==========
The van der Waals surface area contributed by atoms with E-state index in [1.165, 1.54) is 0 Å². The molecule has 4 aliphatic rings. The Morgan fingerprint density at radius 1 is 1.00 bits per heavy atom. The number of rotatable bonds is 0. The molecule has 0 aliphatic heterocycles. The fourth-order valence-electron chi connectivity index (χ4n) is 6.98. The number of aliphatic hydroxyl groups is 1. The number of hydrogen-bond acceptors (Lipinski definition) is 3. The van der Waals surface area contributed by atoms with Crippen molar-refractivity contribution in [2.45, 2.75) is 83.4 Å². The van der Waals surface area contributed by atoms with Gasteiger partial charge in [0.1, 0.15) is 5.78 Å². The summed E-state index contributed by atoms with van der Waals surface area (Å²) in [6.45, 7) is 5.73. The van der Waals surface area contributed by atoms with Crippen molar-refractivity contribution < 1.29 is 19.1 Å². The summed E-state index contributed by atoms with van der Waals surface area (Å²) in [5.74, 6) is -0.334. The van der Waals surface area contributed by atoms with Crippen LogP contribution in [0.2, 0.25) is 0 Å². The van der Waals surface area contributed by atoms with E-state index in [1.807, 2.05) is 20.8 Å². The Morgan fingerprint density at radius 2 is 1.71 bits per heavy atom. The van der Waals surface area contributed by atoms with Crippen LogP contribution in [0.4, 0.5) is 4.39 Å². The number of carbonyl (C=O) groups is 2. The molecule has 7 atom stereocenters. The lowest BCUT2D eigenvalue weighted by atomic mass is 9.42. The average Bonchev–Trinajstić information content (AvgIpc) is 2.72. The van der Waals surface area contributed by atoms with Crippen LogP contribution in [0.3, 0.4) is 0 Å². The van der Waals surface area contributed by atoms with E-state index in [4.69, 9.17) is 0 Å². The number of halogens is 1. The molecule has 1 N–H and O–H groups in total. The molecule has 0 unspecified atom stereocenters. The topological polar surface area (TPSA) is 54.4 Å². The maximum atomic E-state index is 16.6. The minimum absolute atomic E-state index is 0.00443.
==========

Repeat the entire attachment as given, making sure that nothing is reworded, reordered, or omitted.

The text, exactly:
The van der Waals surface area contributed by atoms with E-state index in [1.165, 1.54) is 0 Å². The molecule has 4 aliphatic rings. The Morgan fingerprint density at radius 1 is 1.00 bits per heavy atom. The number of rotatable bonds is 0. The molecule has 0 aliphatic heterocycles. The fourth-order valence-electron chi connectivity index (χ4n) is 6.98. The number of aliphatic hydroxyl groups is 1. The number of hydrogen-bond acceptors (Lipinski definition) is 3. The van der Waals surface area contributed by atoms with Crippen molar-refractivity contribution in [2.45, 2.75) is 83.4 Å². The van der Waals surface area contributed by atoms with Gasteiger partial charge in [0.1, 0.15) is 5.78 Å². The summed E-state index contributed by atoms with van der Waals surface area (Å²) in [6.45, 7) is 5.73. The van der Waals surface area contributed by atoms with Crippen molar-refractivity contribution < 1.29 is 19.1 Å². The summed E-state index contributed by atoms with van der Waals surface area (Å²) in [5.74, 6) is -0.334. The van der Waals surface area contributed by atoms with Crippen LogP contribution in [0.2, 0.25) is 0 Å². The van der Waals surface area contributed by atoms with E-state index in [1.807, 2.05) is 20.8 Å². The Morgan fingerprint density at radius 2 is 1.71 bits per heavy atom. The van der Waals surface area contributed by atoms with Crippen LogP contribution in [0.4, 0.5) is 4.39 Å². The number of carbonyl (C=O) groups is 2. The molecule has 7 atom stereocenters. The lowest BCUT2D eigenvalue weighted by atomic mass is 9.42. The average Bonchev–Trinajstić information content (AvgIpc) is 2.72. The van der Waals surface area contributed by atoms with Crippen LogP contribution in [0.3, 0.4) is 0 Å². The van der Waals surface area contributed by atoms with E-state index in [4.69, 9.17) is 0 Å². The number of halogens is 1. The molecule has 1 N–H and O–H groups in total. The molecule has 0 unspecified atom stereocenters. The topological polar surface area (TPSA) is 54.4 Å². The maximum atomic E-state index is 16.6. The minimum absolute atomic E-state index is 0.00443.